Deep within the darkness of a forest cave in Ecuador, a “giant” eight-legged creature hung from its web. That’s when it was spotted by researchers.
Scientists were exploring two neighboring caves in the Cavernas del Anzu Forest Reserve in 2021, according to a study published Nov. 28 in the European Journal of Taxonomy. They were searching for cellar spiders — and they were successful.
In the caves, researchers collected juvenile and adult spiders, some bearing egg sacs, the study said. The specimens turned out to be a new species of cellar spider known as Priscula pastaza.
A photo shows the brown spiders, including a female with a robust egg sac.
The group of experts said they identified the new species using DNA analysis and by comparing its habitat, behavior and appearance to other similar species.
One of the male specimens collected from the cave had a body length of about 0.2 inches, but its first leg measured significantly longer at more than 1.6 inches, the study said. Female specimens were “in general similar to male.”
Scientists described the spiders as “light-brown” with “whitish marks” near their eyes. The creatures have “light brown” sternums with “thin darker brown margins,” and their abdomens are “monochromous pale gray.”
Because the species is possibly a troglobite — which means it exclusively resides in caves — its color is “paler than usual” for cellar spiders, researchers said. However, the creatures are “by no means as pale or even whitish” as other types of cave-dwelling cellar spiders.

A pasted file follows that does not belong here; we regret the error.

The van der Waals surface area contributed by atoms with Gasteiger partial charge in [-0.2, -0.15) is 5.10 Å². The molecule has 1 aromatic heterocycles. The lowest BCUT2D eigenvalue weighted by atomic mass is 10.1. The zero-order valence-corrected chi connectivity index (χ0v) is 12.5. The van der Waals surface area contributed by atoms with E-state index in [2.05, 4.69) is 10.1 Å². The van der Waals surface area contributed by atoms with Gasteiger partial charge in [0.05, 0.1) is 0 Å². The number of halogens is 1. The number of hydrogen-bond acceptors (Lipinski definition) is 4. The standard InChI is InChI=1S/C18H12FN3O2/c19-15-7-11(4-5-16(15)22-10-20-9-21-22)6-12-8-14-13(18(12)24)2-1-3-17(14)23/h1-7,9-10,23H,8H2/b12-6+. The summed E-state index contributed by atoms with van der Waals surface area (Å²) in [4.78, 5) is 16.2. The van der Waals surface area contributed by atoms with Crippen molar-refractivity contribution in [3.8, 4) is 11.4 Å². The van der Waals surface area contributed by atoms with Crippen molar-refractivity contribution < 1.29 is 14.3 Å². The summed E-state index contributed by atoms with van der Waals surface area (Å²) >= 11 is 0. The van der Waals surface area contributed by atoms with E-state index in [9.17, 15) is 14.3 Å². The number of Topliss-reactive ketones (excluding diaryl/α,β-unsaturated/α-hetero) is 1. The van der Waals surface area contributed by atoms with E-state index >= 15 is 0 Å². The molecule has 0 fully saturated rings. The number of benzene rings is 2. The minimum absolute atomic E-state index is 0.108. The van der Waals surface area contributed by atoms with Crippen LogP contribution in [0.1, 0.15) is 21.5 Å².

Priscula pastaza specimens were found “hanging in very fine and barely visible webs, freely exposed among rocks or in wall niches,” the study said. Scientists described their habitat as “absolutely lightless.”
Unlike other similar species which produce an average of 42 eggs per egg sac, the new species only produces between six and seven eggs per sac, according to researchers. But the creatures produce “the largest eggs relative to body size of all studied species” included in the study.
Scientists said they named the new species after the Pastaza Province — in eastern Ecuador — where it was discovered.